• ROSELAND, NJ - Residents are reporting that
a long five and a half hour standoff with
police is now over.
• Wednesday night, at approximately 10 p.m.,
reports came into West Essex TAP of a
possible intruder in the area of Schweinberg
Road. Quickly after, reports came of the
sound of gun shots. Unconfirmed reports say
the suspect had been shot twice tonight,
possibly gunshot wounds to the right side.
It's believed, after the crisis past, he was
taken by ambulance to Morristown Memorial
The bolding is good. But the most valuable
real estate in a sentence, especially a lede
sentence, is the front. Putting ‘Residents are
reporting’ dilutes the power of the news.
Specifically here, and generally most places,
attribution is better at the end of the
‘Wednesday night,’ is a subordinate fragment
which sounds good but is hard on the reader
since it creates a non-linear sentence. More
of an issue is the self-reference that high.
Immediacy and exclusivity are important for
online, but the self –reference so high
changes the reader’s priority. Instead of the
emphasis being on the incident, it’s now on
you. If you’re going to use unconfirmed
reports, good that you call them that. But a
report without attribution – even a ‘police
said’ – is suspect. Also, ‘passed’ is a verb and
‘past’ is a noun.
• Unconfirmed reports to TAP from neighbors
say that this is closely tied to a domestic
situation at Unit 29 on Schweinberg
Road where the first 911 call did come from
reporting an intruder. A woman who lives at
that address has had a restraining order
against her boyfriend. The boyfriend
apparently violated that order and there is
reportedly a warrant out for his arrest.
Neighbors believe that this evening, he broke
into her house, shot at her and she ran out of
the home. She then yelled for her son who
called police from the basement and then
escaped the home. The latest report is that
the man has threatened to kill her dog, and
then himself. Neighbors believe he has
barricaded himself at this point in the
This needs attribution and less self-
reference. The important part of the
sentence is buried by the front part.
Paragraph breaks when the topic or locale
shifts help the reader.
This paragraph is a load of legally actionable
accusations, with no specific attribution. The
more damning the accusation, the more
specific it needs to be attributed to
someone. This is as much for legal CYA as it is
for the reader.
At 2 a.m., neighbors were reporting the police
are yelling "Anthony, come out we will not
At 3:10 a.m., an ambulance approached the
residence where the suspect is thought to be
hiding while at the same time police began
to remove the trashcan barricade. Vehicles
have been seen leaving the scene and police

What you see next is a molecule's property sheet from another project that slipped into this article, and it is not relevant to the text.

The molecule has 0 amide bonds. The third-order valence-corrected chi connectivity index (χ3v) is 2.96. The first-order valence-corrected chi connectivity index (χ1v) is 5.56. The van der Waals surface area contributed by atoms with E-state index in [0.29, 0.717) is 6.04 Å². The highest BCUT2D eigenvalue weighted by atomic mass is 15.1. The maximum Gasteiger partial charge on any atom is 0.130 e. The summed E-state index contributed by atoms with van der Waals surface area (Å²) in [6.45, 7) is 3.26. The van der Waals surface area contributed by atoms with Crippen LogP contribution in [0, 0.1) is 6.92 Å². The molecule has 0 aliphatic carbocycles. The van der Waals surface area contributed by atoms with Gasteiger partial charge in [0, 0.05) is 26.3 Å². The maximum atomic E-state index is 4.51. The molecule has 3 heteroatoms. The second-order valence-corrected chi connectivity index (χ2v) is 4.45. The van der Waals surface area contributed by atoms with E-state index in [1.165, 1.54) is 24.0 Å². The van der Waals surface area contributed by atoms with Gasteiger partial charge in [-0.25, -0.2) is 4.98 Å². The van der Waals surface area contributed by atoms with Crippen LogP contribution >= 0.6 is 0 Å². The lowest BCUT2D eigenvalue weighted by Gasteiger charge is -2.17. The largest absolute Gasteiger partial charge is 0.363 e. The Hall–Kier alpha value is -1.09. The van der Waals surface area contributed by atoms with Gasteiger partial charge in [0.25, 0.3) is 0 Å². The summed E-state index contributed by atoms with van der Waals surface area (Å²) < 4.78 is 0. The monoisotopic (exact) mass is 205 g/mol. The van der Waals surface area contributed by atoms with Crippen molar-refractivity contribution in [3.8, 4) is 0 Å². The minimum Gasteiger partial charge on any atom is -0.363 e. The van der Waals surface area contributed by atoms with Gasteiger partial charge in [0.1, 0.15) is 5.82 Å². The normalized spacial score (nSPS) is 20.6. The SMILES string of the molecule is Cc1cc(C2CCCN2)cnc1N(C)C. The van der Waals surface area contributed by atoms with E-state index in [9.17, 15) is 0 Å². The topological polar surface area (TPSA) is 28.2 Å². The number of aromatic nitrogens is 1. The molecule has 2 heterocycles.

can be seen walking along Schweinberg.
Police from Roseland requested mutual aid
after shots were fired and area towns
including East Hanover, Fairfield and West
Caldwell, responded to the location.
Unconfirmed reports say that the suspect
apparently was inside the house with a
hostage. The police then made contact with
the suspect on the phone and after
negotiations, the hostage was released.
Good detail. The narrative here is less
important than the content it holds, so a
bulleted chronology can work.
Tense shift is jarring. Could be ‘ambulance
approached the residence where the suspect
WAS thought…’ It’s OK to jump around in
stories , but the story has to make up its
mind if it’s an online update story or a after-
the-fact summary and tense appropriately.
This doesn’t fit the chronology of the
previous two sentences. It just feels dropped
in. In a more traditionally structured news
story, the mutual aid stuff would be down
towards the bottom since the different
agencies that responded are less relevant
than the rest of the stuff.
The hostage release is the big moment. Few
details make it easy for the reader to gloss
The New Jersey State Police TEAMS unit, similar
to a swat team, then arrived and swapped
the area police out to take their positions.
Area police have been armed with shot guns,
rifles and shields. The TEAMS unit arrived in
large, loud trucks according to neighbors,
possibly tahoes or suburbans.
What’s TEAMS stand for? Also, SWAT
is an acronym and needs to be
Awk. verb usage. Better “replaced
Good detail, but it needs a contrast in
this context (State police snipers with
long guns replaced local police who
had been on the scene with shotguns
Is the model really important (if it is,
capitalization is important)? A better
way might be use a color description
(arrived in black SUVs).
• Avoid self-references that high
• Facts need attribution; the more specific the
fact, the more required the attribution
• The story needs to be told in ways that make
intuitive sense to the reader: If it’s a
chronology, tell the story chronologically, with
time cues. If it’s going to be blended story –as
this was – give a summary of the event, then
go into the detailed chronology.